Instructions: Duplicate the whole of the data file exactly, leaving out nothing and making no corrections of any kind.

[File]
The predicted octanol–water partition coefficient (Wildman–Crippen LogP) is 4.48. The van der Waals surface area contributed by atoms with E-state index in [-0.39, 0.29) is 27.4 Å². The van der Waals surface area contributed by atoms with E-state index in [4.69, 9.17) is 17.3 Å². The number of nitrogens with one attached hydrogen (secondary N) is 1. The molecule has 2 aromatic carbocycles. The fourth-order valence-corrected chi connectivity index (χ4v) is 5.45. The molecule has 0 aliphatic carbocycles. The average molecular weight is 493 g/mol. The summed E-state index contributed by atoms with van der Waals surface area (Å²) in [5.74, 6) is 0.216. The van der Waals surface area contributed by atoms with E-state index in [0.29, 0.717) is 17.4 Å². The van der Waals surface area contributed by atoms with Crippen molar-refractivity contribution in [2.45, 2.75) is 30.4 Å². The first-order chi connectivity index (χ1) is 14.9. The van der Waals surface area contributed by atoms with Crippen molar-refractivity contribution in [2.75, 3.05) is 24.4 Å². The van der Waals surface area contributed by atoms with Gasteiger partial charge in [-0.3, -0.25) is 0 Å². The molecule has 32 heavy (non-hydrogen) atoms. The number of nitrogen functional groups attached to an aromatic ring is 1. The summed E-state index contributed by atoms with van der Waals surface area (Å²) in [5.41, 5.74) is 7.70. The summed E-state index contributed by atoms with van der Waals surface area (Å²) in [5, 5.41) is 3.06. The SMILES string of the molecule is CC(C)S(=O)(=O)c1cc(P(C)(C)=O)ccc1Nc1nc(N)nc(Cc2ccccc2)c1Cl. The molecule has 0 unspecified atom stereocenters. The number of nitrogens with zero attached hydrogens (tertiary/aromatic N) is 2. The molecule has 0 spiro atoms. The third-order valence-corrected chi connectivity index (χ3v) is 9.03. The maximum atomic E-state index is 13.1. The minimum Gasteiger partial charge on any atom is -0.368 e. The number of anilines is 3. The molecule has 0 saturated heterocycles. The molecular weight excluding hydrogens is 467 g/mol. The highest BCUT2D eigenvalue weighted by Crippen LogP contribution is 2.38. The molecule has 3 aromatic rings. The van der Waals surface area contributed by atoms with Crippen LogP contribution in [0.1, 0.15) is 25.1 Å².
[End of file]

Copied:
The predicted octanol–water partition coefficient (Wildman–Crippen LogP) is 4.48. The van der Waals surface area contributed by atoms with E-state index in [-0.39, 0.29) is 27.4 Å². The van der Waals surface area contributed by atoms with E-state index in [4.69, 9.17) is 17.3 Å². The number of nitrogens with one attached hydrogen (secondary N) is 1. The molecule has 2 aromatic carbocycles. The fourth-order valence-corrected chi connectivity index (χ4v) is 5.45. The molecule has 0 aliphatic carbocycles. The average molecular weight is 493 g/mol. The summed E-state index contributed by atoms with van der Waals surface area (Å²) in [5.74, 6) is 0.216. The van der Waals surface area contributed by atoms with E-state index in [0.29, 0.717) is 17.4 Å². The van der Waals surface area contributed by atoms with Crippen molar-refractivity contribution in [2.45, 2.75) is 30.4 Å². The first-order chi connectivity index (χ1) is 14.9. The van der Waals surface area contributed by atoms with Crippen molar-refractivity contribution in [2.75, 3.05) is 24.4 Å². The van der Waals surface area contributed by atoms with Gasteiger partial charge in [-0.3, -0.25) is 0 Å². The molecule has 32 heavy (non-hydrogen) atoms. The number of nitrogen functional groups attached to an aromatic ring is 1. The summed E-state index contributed by atoms with van der Waals surface area (Å²) in [5.41, 5.74) is 7.70. The summed E-state index contributed by atoms with van der Waals surface area (Å²) in [5, 5.41) is 3.06. The SMILES string of the molecule is CC(C)S(=O)(=O)c1cc(P(C)(C)=O)ccc1Nc1nc(N)nc(Cc2ccccc2)c1Cl. The molecule has 0 unspecified atom stereocenters. The number of nitrogens with zero attached hydrogens (tertiary/aromatic N) is 2. The molecule has 0 spiro atoms. The third-order valence-corrected chi connectivity index (χ3v) is 9.03. The maximum atomic E-state index is 13.1. The minimum Gasteiger partial charge on any atom is -0.368 e. The number of anilines is 3. The molecule has 0 saturated heterocycles. The molecular weight excluding hydrogens is 467 g/mol. The highest BCUT2D eigenvalue weighted by Crippen LogP contribution is 2.38. The molecule has 3 aromatic rings. The van der Waals surface area contributed by atoms with Crippen LogP contribution in [0.1, 0.15) is 25.1 Å².